The unexpected craze for adult colouring books has created a bonanza for publishers. Can they keep it going?
The publishing world has gone colouring-book mad. Since 2013
an unprecedented boom in adult colouring books on subjects from
art, fashion and science fiction to US politics (which has become science fiction) have filled tables and kiosks once reserved for novels and non-fiction in highly respected bookshops in Paris, Rome, London and elsewhere. At New York’s largest, The Strand, display table space on three floors has been given over not just to stacks of books, but to specially designed boxes of pencils, erasers, crayons, markers and other drawing supplies. (For a short while, Chinese manufacturers could not keep up with the demand for coloured pencils.)
Illustration by Mark Long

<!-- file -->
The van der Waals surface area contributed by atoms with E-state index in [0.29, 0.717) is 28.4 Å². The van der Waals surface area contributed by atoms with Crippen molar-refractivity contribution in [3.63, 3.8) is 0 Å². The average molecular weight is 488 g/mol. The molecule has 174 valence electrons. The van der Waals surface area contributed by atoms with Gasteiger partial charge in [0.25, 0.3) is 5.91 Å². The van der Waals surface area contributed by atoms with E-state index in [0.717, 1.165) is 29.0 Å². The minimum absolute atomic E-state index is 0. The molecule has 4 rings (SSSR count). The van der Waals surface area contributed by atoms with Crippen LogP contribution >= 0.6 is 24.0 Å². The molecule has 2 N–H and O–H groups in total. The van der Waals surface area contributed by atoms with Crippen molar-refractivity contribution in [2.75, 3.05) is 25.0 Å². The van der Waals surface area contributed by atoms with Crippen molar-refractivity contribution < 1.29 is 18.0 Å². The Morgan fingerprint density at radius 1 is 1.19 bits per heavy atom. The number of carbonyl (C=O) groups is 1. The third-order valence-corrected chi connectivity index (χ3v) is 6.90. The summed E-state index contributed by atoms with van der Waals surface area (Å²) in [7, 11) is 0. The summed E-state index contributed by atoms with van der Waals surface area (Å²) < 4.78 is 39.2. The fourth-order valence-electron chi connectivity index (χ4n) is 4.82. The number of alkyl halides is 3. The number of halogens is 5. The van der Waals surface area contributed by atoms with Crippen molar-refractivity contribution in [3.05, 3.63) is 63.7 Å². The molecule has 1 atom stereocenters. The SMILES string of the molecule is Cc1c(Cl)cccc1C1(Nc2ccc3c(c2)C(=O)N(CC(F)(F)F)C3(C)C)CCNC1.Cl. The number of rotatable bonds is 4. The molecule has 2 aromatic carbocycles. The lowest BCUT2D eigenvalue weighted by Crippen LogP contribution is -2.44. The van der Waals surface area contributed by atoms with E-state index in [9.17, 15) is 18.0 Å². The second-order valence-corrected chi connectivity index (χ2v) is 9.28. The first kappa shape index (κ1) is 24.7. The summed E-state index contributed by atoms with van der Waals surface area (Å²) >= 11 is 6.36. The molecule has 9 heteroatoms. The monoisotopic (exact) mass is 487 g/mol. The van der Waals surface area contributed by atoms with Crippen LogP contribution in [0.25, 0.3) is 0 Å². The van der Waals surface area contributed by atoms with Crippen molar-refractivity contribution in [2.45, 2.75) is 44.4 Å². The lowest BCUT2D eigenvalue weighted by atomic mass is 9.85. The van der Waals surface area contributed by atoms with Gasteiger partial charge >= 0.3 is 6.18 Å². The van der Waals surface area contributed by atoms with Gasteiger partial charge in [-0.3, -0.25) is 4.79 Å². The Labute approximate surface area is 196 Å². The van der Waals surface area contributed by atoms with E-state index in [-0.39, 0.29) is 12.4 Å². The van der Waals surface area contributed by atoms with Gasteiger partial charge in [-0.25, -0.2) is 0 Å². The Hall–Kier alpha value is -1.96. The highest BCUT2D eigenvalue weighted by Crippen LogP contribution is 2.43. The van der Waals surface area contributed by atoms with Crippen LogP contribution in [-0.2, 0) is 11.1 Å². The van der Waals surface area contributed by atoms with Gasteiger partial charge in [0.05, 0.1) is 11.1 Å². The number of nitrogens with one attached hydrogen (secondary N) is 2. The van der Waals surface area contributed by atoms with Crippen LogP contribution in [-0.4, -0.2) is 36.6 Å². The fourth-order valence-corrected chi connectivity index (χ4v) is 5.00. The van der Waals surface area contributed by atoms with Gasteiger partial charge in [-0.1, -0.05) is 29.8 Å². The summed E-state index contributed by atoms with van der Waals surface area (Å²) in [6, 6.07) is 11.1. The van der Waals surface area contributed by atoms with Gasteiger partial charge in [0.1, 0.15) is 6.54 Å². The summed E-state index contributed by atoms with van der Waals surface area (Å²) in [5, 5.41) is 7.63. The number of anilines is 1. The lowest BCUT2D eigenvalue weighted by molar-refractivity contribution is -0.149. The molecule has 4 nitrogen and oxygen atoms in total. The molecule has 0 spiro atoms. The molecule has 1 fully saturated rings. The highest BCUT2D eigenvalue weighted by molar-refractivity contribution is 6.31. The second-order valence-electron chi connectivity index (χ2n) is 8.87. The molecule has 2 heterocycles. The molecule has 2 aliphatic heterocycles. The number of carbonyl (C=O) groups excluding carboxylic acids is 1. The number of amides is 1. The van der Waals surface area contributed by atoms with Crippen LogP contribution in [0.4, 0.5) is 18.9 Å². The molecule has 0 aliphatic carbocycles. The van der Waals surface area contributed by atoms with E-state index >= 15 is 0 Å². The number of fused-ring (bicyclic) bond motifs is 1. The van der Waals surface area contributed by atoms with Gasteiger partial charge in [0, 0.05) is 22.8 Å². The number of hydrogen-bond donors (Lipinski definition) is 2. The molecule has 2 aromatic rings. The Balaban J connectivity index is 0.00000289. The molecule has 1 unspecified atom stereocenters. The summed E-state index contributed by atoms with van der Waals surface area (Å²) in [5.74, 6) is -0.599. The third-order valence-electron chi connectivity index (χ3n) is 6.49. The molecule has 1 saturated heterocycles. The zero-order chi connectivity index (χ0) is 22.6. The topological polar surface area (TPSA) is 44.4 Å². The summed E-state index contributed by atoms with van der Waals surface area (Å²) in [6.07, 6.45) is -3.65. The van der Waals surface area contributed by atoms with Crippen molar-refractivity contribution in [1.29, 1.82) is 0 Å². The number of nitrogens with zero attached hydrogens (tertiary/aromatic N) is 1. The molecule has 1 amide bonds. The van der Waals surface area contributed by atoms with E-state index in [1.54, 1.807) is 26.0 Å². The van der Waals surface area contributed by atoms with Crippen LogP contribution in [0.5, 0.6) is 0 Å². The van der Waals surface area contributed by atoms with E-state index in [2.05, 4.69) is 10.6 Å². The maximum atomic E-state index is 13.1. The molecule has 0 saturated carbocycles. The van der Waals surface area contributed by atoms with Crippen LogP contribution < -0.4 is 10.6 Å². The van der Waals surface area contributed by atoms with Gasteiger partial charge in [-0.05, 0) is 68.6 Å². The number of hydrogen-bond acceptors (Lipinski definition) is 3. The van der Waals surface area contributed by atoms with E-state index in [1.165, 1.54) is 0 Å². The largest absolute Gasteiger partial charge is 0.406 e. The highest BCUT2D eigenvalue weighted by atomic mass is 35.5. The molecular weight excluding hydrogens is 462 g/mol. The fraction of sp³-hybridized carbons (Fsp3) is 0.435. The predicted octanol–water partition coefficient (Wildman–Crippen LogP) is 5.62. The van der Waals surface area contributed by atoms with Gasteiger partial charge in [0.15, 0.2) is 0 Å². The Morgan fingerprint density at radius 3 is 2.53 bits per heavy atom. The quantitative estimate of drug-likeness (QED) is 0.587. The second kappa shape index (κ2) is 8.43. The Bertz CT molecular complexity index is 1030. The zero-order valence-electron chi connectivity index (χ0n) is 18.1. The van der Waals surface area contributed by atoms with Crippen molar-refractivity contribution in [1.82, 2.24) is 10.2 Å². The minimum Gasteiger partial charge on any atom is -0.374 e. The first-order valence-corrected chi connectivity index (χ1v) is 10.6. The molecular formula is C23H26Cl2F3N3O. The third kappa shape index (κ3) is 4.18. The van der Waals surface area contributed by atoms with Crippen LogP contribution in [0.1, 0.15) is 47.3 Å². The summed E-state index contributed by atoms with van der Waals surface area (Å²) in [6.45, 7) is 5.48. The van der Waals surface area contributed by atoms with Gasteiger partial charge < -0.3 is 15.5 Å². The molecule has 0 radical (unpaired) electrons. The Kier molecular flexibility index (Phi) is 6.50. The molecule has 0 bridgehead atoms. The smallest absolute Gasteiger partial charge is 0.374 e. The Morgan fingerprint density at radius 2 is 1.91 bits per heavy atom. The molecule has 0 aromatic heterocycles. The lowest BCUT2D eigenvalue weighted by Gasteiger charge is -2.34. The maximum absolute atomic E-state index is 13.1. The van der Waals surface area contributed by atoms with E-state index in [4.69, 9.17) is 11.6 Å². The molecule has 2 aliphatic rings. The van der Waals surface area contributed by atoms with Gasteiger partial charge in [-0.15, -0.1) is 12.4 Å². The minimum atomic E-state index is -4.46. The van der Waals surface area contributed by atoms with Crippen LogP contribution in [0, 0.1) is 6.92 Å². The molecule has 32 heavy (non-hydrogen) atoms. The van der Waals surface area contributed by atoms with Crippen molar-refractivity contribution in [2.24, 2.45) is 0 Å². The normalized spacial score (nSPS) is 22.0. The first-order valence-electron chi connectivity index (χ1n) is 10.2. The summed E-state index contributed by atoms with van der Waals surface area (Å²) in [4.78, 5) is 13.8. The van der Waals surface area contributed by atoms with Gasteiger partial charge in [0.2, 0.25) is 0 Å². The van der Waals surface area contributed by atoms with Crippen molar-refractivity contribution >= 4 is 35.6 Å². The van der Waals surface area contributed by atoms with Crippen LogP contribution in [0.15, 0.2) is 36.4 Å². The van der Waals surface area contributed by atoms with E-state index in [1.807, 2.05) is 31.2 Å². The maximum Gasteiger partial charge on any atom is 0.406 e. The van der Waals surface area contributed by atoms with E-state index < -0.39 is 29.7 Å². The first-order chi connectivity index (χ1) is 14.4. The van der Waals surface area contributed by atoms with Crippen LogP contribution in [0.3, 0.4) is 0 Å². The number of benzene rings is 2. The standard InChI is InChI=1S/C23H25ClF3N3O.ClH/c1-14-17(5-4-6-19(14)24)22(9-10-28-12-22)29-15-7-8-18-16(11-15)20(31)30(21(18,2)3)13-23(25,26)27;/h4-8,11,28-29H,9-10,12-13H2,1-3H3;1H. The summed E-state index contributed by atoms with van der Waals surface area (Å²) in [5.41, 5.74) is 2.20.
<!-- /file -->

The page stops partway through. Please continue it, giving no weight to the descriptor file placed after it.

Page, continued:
Long a staple children’s activity, outlines of people, places and things printed in black line on toothy newsprint are used in some instances to teach colour relationships, but mostly are diversions to keep the colourers-in occupied. Now, as a senior editor at HarperCollins told me: ‘This year, these crazy adult-oriented colouring books are paying our salaries.’
Although humorous and unusual colouring books – including ones on Vietnam and the Black Panthers – have been available in a limited way for some time, this tsunami of seriously artsy, mainstream books began with Johanna Basford, a Scottish-born illustrator and 2005 graduate of Duncan of Jordanstone College of Art and Design in Dundee, whose books Secret Garden: An Inky Treasure Hunt and Colouring Book (2013) and Enchanted Forest (2015) are minutely detailed, illustrative tours de force in black and white… and a goldmine for Laurence King Publishers.
In 2009, Jo Lightfoot, editorial director at Laurence King, commissioned Nina Chakrabarti’s My Wonderful World of Fashion, which was hugely successful. ‘We noticed that the responses to this were not just coming from children, but from people of all ages,’ says company boss Laurence King. ‘So we began commissioning a number of other activity books, which were not particularly age-specific.’